The EPD supplements (and in some cases, overrides) the GDPR, addressing crucial aspects about the confidentiality of electronic communications and the tracking of Internet users more broadly.
Note: The EPD will soon be replaced by the ePrivacy Regulation (EPR), which will expand on and encompass data privacy from additional areas like browser fingerprinting, metadata, and new methods of communication.
Under the GDPR, companies have a right to process their users’ data as long as they receive consent or if they have a legitimate interest.
The law also states that sites can store cookies on a user’s device if they are strictly necessary for that site’s operation. For all other types of cookies, sites need to obtain the user’s permission.
To comply with the regulations governing cookies under the GDPR and the ePrivacy Directive you must:
Receive users’ consent before using any cookies except strictly necessary cookies.
Provide accurate and specific information about the data each cookie tracks and its purpose in plain language before consent is received.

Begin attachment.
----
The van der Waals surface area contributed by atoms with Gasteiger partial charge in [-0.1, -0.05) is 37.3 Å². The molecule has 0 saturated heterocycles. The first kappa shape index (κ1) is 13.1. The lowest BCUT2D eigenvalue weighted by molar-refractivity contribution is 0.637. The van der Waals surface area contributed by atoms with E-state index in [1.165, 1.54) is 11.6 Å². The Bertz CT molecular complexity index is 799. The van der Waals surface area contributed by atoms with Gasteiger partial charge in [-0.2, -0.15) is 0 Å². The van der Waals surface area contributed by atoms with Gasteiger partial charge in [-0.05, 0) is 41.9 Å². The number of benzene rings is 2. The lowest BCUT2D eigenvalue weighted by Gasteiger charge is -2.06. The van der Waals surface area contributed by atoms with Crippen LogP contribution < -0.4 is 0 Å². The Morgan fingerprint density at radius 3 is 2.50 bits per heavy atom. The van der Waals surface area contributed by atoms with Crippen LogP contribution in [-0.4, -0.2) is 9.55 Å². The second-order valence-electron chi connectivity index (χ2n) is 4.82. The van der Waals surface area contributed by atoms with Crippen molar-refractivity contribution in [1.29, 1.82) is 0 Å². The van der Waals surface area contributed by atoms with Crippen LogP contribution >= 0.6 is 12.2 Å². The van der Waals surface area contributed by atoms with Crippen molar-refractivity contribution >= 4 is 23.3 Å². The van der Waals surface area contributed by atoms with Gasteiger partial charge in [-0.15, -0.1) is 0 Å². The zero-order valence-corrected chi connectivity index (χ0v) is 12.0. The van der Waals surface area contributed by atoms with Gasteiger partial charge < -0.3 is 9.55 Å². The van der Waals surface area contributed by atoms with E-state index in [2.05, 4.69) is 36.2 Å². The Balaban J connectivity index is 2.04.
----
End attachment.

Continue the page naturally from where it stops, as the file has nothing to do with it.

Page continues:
Document and store consent received from users.
Allow users to access your service even if they refuse to allow the use of certain cookies.
Make it as easy for users to withdraw their consent as it was for them to give their consent in the first place.
The above screenshot provides a good example of the various things you must do to comply with GDPR and privacy laws:
If you log into your WordPress site and head over to the Settings menu, you will see the Privacy section…
Otherwise, follow the suggested guide and use the template to add your contact details and additional information like how you process and protect user data, data breach procedures, third party services, automated decision-making, user data profiling, and any required industry regulatory disclosures.